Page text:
Science projects are popular at our house, especially when I‘ve tried them out in advance to ensure a reasonable amount of success for the kids. The following is a list of activities that my family has enjoyed, and I hope yours will, too. Don’t be afraid of the messy ones. Do them outside in old clothes and remember to take pictures of your little Einstein’s at work!
Introduce earth science to your preschoolers with The Cloud Book by Tomie dePaola. Read about clouds, their formation and their role in our weather. Foster an appreciation for these marvelous natural wonders by having children draw the clouds they see in the sky.
Make a Volcano
Help your little ones conduct their first chemistry experiment. This erupting volcano by Janice Davis at Learning 4 Kids uses baking soda for the base, and vinegar for the acid. When the two combine to form carbonic acid and carbon dioxide, your volcano will erupt with a fizzing lava flow. Have paper towels handy.
Here’s what you’ll need: 1 liter bottle, newspaper strips, craft glue, masking tape, shallow plastic container or bowl, baking soda, food coloring and white vinegar.
Rubber Band Motor Boat
How about giving your kids their first physics lesson? Would you believe that with a simple toy boat, you could demonstrate the concept of stored (potential) and released (kinetic) energy? Carolyn Erickson at Living on the Cheap has the simplest idea for a rubber band powered boat that I’ve seen.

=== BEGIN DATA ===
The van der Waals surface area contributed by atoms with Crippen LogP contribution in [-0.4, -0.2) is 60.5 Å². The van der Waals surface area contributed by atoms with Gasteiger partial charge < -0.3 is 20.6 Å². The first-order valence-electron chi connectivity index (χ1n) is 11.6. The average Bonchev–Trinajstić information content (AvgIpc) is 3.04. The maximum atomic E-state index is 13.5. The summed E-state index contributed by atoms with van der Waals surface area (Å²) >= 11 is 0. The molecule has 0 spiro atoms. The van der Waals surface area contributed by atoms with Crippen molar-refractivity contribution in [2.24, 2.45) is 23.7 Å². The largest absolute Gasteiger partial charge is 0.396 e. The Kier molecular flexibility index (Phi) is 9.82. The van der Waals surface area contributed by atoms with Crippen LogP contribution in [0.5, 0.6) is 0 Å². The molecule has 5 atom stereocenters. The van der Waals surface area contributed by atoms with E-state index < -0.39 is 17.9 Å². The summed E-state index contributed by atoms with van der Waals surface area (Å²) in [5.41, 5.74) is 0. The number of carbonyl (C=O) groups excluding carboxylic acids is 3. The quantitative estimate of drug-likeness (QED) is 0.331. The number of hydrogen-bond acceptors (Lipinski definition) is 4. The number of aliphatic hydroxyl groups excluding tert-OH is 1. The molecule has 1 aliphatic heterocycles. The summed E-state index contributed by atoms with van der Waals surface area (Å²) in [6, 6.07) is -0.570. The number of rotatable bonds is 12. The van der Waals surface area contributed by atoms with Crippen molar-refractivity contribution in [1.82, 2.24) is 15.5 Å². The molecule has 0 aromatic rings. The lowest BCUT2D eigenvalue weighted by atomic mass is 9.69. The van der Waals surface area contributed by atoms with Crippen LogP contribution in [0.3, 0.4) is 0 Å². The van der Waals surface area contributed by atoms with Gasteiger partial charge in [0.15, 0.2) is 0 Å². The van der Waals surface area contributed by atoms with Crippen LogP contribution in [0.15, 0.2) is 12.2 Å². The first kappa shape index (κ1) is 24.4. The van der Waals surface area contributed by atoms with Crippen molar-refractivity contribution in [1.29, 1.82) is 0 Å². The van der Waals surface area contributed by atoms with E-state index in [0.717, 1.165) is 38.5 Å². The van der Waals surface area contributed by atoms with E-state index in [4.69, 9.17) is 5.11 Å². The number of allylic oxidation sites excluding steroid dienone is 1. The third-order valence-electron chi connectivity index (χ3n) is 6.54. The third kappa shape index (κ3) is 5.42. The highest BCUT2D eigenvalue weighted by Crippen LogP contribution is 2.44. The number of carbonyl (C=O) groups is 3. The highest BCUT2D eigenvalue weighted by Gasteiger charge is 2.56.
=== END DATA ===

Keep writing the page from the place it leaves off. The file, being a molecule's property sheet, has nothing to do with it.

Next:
Here’s what you’ll need: ruler, cardboard, rubber bands, duct tape.
The 4M Potato Clock is a great resource for your preschooler’s first lesson in electricity. No batteries are required when you use potato power!
Here’s what you’ll need: 2 potatoes and the 4M Potato Clock kit.
Your preschoolers will enjoy playing and learning with magnets. It’s exciting to feel the push and pull of magnetic force, and to find things around the house that are magnetic. Take apart some fridge magnets, or purchase magnets for hours of experimentation. If your science is rusty like mine, you may want to have a book like Magnets: Pulling Together, Pushing Apart by Natalie Rosinksy on hand to help answer questions!
I’ve saved the best for last. This is my family’s favorite chemistry experiment. First, read Bartholomew and the Oobleck by Dr. Seuss to your kids. Then make oobleck, the green glob featured in this classic story. Oobleck is an amazing phenomenon! It’s called a non-Newtonian fluid, because it reacts to touch as both a solid and a liquid.
Here’s what you’ll need: water, cornstarch, spoon, measuring cups, food coloring.
Use one part water to two parts cornstarch. I like to use ¼ cup water to ½ cup cornstarch for each child. For green oobleck, add several drops of food coloring to the water. Then add the green water to the cornstarch. Stir until combined. It is really fun to tap it and find it hard, and to touch it gently and feel it give like quicksand. It’s messy, but fun!
Be sure to check out our rememberstuff.me optimized search for more activities to introduce the wonderful world of science to your preschoolers!